Fig. 12.

CEUS: microcirculation phase. Obliterated vessel lumen– plaque boundary; black arrow – plaque area under examination, red arrow – MI value (present authors’ own material)

10.15557_JoU.2020.0032-f012.jpg
  • 4. Late phase (over 180 sec after contrast agent administration): UEA wash-out from plaque vessels.

In this phase, distinctly hypoechoic elements can be observed, which are impossible to distinguish from the vessel lumen under physiological conditions. These include juxtaluminal black areas (JBA): extremely hypoechoic areas, described as lesions with an echogenicity of <25 GSM (grey-scale median) units, with no fibrous cap, histologically defined as necrotic components or fragments of lipid core of a damaged plaque or interpreted as GWN type I plaque described as thin-cap atheromatic plaque (TCAP), impossible to visualise clearly on B-mode ultrasound, and mobile components (described as “jellyfish sign”, with an image consistent with JBA, subject to displacement during heartbeat). The mobility of these areas can also be described as “intraplaque contents” (IC) or “motion of intraplaque contents” (MIC)(43,44), i.e. mobility of areas referred to as JBA that is independent from the heartbeat. Here, it should be noted that MIC interferes with the image of subjective contrast enhancement of an unstable plaque(44) (Fig. 13).

Fig. 13.

Late phase, replenish mode, black arrow – plaque–vessel wall boundary, blue arrow – plaque–vessel lumen boundary, red arrow – MI value (present authors’ own material)

10.15557_JoU.2020.0032-f013.jpg

The microcirculation and late phases are referred to as the wash-out phase.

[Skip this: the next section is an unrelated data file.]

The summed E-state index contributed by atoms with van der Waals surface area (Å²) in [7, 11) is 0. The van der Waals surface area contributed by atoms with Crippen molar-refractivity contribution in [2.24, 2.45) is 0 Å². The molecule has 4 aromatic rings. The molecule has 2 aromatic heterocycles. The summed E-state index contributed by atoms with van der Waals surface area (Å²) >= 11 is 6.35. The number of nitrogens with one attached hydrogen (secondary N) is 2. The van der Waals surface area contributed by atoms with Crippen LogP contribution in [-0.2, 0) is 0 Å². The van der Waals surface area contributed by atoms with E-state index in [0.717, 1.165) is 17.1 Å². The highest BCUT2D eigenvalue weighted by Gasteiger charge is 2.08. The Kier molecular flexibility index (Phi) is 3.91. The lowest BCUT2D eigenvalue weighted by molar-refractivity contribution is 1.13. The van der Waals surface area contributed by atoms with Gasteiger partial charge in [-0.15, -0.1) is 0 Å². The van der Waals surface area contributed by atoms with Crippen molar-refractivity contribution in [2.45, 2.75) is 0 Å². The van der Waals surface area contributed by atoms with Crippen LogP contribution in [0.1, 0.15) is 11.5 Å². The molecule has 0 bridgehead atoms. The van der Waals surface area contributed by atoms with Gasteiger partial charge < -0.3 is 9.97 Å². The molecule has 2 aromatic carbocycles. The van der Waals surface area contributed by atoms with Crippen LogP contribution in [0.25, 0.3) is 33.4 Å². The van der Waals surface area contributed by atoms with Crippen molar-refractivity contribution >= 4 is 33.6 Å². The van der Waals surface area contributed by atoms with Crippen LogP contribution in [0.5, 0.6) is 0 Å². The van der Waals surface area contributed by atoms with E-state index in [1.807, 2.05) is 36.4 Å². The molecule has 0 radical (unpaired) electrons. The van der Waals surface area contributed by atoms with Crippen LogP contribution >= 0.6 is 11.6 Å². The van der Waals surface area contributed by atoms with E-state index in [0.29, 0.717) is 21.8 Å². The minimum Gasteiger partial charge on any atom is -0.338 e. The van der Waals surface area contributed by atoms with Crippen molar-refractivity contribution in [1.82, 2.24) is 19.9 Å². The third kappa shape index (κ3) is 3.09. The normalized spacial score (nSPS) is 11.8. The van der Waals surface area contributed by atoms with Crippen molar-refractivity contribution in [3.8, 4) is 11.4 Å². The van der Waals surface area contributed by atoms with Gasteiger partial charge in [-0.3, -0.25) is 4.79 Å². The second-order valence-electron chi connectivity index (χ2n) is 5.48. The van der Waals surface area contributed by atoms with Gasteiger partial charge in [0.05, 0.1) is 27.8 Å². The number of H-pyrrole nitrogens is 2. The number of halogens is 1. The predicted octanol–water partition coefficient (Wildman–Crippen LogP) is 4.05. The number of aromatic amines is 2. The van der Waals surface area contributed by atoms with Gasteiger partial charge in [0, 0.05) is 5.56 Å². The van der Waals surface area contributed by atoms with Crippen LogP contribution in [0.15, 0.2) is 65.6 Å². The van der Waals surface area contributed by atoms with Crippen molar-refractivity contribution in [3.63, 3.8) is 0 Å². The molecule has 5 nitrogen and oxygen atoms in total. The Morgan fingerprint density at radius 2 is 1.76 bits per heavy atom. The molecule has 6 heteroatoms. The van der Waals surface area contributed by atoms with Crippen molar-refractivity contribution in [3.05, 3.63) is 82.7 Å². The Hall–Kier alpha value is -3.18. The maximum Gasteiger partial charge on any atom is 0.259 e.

Which contrast agent administration technique to use?

The selection of the contrast agent administration technique depends on the structure of the examined object and on the aspect for which observation has been planned. Therefore, it needs to be decided whether atherosclerotic plaque itself, the boundary between the vessel lumen and plaque or plaque vascularisation will be observed. Thus, the contrast agent administration technique should be selected with a view to its most effective use.

The currently used methods allow one to make complex observations provided that the advantages and possibilities of the contrast agent are used properly. Combinations of the methods described below are used to examine carotid atherosclerotic plaques.

  • 1. Classic method: the contrast agent is administered as a bolus, with saline washing. A low MI value (up to 0.4) should be set in the ultrasound system.

During the procedure, the contrast agent is used as a modifier of tissue impedance: with a low mechanical index of the sound wave, the microspheres are not ruptured (the microbubbles pass through the vessels that are large enough). During the procedure, it is possible to observe echoes appearing in the atherosclerotic plaque’s topography, consistent with wash-in and wash-out phases.

This method allows one to determine the presence of vessels in the observed atherosclerotic plaque. Due to a low image resolution, relatively wide vessels and a small amount of the contrast agent entering a neovascularised plaque are visualised. In this method, it is only possible to make a subjective evaluation and observe potentially contrast-enhanced atherosclerotic plaque components (Fig. 14). The amount of UEA administered is from a minimum of 4 ml (Clevert) up to 8 ml (Feinstein).

Fig. 14.

CEUS using the classic method: visible contrast agent microsphere echoes in atherosclerotic plaque’s topography on the posterior wall of the vessel; black arrow – image of plaque with UEA echoes, red arrow – MI value (present authors’ own material)

10.15557_JoU.2020.0032-f014.jpg
  • 2. Modified classic method: the contrast agent is administered in fractions.